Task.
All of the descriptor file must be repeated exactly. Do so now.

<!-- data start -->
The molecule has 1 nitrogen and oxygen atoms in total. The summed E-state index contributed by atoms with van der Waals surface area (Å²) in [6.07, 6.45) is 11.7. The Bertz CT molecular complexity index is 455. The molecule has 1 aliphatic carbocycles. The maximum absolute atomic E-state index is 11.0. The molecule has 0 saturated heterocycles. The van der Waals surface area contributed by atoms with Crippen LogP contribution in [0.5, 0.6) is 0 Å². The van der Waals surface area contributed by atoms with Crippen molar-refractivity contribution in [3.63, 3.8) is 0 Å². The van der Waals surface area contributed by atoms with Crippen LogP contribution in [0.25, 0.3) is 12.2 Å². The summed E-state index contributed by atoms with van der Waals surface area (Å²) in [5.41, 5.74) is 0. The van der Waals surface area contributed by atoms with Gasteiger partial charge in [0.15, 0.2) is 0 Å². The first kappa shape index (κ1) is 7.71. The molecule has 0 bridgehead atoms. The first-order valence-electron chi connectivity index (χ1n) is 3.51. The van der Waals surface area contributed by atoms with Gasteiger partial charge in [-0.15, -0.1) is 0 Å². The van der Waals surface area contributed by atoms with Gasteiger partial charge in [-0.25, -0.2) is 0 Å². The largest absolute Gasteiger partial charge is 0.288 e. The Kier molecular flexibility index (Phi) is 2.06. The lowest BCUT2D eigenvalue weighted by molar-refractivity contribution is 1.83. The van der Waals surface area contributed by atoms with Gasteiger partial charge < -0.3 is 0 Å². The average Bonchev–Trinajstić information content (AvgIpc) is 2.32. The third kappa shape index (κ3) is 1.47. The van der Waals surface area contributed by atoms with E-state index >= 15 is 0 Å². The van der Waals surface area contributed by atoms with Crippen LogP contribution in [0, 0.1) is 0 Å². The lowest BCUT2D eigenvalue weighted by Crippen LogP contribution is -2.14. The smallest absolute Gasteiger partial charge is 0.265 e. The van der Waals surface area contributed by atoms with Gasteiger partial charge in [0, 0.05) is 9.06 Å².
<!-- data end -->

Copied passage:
The molecule has 1 nitrogen and oxygen atoms in total. The summed E-state index contributed by atoms with van der Waals surface area (Å²) in [6.07, 6.45) is 11.7. The Bertz CT molecular complexity index is 455. The molecule has 1 aliphatic carbocycles. The maximum absolute atomic E-state index is 11.0. The molecule has 0 saturated heterocycles. The van der Waals surface area contributed by atoms with Crippen LogP contribution in [0.5, 0.6) is 0 Å². The van der Waals surface area contributed by atoms with Crippen molar-refractivity contribution in [3.63, 3.8) is 0 Å². The van der Waals surface area contributed by atoms with Crippen LogP contribution in [0.25, 0.3) is 12.2 Å². The summed E-state index contributed by atoms with van der Waals surface area (Å²) in [5.41, 5.74) is 0. The van der Waals surface area contributed by atoms with Gasteiger partial charge in [0.15, 0.2) is 0 Å². The first kappa shape index (κ1) is 7.71. The molecule has 0 bridgehead atoms. The first-order valence-electron chi connectivity index (χ1n) is 3.51. The van der Waals surface area contributed by atoms with Gasteiger partial charge in [-0.15, -0.1) is 0 Å². The van der Waals surface area contributed by atoms with Gasteiger partial charge in [-0.25, -0.2) is 0 Å². The largest absolute Gasteiger partial charge is 0.288 e. The Kier molecular flexibility index (Phi) is 2.06. The lowest BCUT2D eigenvalue weighted by molar-refractivity contribution is 1.83. The van der Waals surface area contributed by atoms with Gasteiger partial charge < -0.3 is 0 Å². The average Bonchev–Trinajstić information content (AvgIpc) is 2.32. The third kappa shape index (κ3) is 1.47. The van der Waals surface area contributed by atoms with E-state index >= 15 is 0 Å². The van der Waals surface area contributed by atoms with Crippen LogP contribution in [0, 0.1) is 0 Å². The lowest BCUT2D eigenvalue weighted by Crippen LogP contribution is -2.14. The smallest absolute Gasteiger partial charge is 0.265 e. The van der Waals surface area contributed by atoms with Gasteiger partial charge in [0, 0.05) is 9.06 Å².